From late nights out to early mornings on the job, 30-year-old entrepreneur Erin Finnegan says she has a secret boost that keeps her going.
She uses “nootropics,” also called “smart drugs,” or supplements claiming to boost brain function, helping to improve memory, focus and maybe even make you brilliant.
“I’m bicoastal, I’m in New York and I’m here [in Los Angeles], and a lot of times traveling,” Finnegan said.
Much like how actor Bradley Cooper played a character who took a pill and his focus went from zero to 100 in the movie “Limitless,” there are some saying the effects of these supplements are nonfiction. Countless users on Reddit swear by these pills, heralding benefits from “increased focus” to “mental stimulation.”
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Finnegan said nootropics is one of the keys to her success.
“I would not give them up willingly,” she said. “The additional focus that I can have with them, yes, it does sustain the speed I am going at now and the many things, I would have to take a couple things off my plate if I wanted to keep going without them.”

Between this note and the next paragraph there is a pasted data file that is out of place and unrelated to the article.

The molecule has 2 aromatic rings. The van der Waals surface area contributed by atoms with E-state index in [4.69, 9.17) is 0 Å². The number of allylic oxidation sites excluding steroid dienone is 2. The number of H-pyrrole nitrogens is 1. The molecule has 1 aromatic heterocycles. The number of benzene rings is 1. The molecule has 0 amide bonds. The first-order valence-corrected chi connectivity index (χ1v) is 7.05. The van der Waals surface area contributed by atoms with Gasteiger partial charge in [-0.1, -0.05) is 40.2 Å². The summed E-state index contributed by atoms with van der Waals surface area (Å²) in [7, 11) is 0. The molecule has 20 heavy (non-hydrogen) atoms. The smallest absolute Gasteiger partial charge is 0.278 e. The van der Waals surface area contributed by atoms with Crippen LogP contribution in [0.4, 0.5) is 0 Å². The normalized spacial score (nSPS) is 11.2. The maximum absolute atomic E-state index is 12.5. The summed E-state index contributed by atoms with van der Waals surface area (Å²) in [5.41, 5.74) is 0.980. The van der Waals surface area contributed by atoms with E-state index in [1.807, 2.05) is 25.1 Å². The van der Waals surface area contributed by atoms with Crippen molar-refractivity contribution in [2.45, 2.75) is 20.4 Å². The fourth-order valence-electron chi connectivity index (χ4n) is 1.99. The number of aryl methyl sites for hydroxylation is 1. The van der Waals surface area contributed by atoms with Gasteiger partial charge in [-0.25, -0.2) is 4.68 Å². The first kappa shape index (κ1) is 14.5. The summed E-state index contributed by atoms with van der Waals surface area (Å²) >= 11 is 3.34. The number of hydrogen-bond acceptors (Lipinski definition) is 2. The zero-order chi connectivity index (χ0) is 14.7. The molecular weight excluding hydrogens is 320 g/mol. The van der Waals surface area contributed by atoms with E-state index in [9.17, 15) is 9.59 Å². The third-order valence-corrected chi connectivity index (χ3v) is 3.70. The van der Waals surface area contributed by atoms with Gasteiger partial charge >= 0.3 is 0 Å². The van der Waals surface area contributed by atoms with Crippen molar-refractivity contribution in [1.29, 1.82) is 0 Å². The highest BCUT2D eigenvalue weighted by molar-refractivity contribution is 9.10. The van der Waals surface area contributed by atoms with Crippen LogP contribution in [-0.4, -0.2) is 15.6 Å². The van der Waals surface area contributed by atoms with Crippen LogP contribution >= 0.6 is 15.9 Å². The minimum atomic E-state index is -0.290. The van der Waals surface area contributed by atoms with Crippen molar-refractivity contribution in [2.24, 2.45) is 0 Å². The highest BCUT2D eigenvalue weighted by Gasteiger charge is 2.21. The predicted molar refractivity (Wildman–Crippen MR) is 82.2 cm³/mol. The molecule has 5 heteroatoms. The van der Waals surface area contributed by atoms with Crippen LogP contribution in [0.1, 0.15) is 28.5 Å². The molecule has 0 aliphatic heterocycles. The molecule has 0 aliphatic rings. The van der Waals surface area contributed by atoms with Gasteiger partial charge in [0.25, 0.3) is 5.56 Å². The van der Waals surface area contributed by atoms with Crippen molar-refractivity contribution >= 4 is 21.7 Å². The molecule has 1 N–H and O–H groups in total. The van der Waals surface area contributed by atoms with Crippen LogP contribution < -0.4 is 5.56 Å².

And she takes a pill every day.
“It’s not like press a button and all of a sudden turbo charge and switch into ‘nootropics mode,’” she said. “I found that it helped lessen the time it took me to switch gears, if that makes sense.”
But some doctors are questioning if the claims are too good to be true.
“The lack of controlled trials the lack of rigorous scientific research and the lack of studies that actually try to study all of these different types of nootropics in certain combinations altogether,” said Dr. Richard Isaacson, a neuroscientist and Alzheimer’s expert.
Nootropics stacks, or pills, are mixes of different components and can include different ingredients from caffeine and L-Theanine — a type of amino acid — to herbal supplements to the brain-boosting supplement, piracetam.